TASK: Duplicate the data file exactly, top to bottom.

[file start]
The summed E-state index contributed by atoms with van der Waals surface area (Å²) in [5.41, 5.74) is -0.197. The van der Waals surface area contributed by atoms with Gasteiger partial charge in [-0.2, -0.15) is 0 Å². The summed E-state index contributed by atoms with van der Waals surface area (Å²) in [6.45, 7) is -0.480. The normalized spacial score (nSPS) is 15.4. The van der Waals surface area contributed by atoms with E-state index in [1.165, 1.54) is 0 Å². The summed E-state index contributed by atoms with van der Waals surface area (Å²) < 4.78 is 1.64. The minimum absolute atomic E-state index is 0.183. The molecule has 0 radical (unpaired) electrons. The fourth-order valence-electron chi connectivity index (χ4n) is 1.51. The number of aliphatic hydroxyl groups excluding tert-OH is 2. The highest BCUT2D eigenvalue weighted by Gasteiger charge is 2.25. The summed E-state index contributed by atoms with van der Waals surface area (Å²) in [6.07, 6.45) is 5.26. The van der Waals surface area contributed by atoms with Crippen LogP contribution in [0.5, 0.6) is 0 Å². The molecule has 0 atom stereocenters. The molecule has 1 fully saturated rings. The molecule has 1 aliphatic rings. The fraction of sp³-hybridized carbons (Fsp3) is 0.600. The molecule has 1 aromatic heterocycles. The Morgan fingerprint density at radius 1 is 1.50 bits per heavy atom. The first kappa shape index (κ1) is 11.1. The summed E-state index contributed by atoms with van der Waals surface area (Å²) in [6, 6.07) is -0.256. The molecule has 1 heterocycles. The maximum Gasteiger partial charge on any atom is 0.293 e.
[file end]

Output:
The summed E-state index contributed by atoms with van der Waals surface area (Å²) in [5.41, 5.74) is -0.197. The van der Waals surface area contributed by atoms with Gasteiger partial charge in [-0.2, -0.15) is 0 Å². The summed E-state index contributed by atoms with van der Waals surface area (Å²) in [6.45, 7) is -0.480. The normalized spacial score (nSPS) is 15.4. The van der Waals surface area contributed by atoms with E-state index in [1.165, 1.54) is 0 Å². The summed E-state index contributed by atoms with van der Waals surface area (Å²) < 4.78 is 1.64. The minimum absolute atomic E-state index is 0.183. The molecule has 0 radical (unpaired) electrons. The fourth-order valence-electron chi connectivity index (χ4n) is 1.51. The number of aliphatic hydroxyl groups excluding tert-OH is 2. The highest BCUT2D eigenvalue weighted by Gasteiger charge is 2.25. The summed E-state index contributed by atoms with van der Waals surface area (Å²) in [6.07, 6.45) is 5.26. The van der Waals surface area contributed by atoms with Crippen LogP contribution in [0.5, 0.6) is 0 Å². The molecule has 0 atom stereocenters. The molecule has 1 fully saturated rings. The molecule has 1 aliphatic rings. The fraction of sp³-hybridized carbons (Fsp3) is 0.600. The molecule has 1 aromatic heterocycles. The Morgan fingerprint density at radius 1 is 1.50 bits per heavy atom. The first kappa shape index (κ1) is 11.1. The summed E-state index contributed by atoms with van der Waals surface area (Å²) in [6, 6.07) is -0.256. The molecule has 1 heterocycles. The maximum Gasteiger partial charge on any atom is 0.293 e.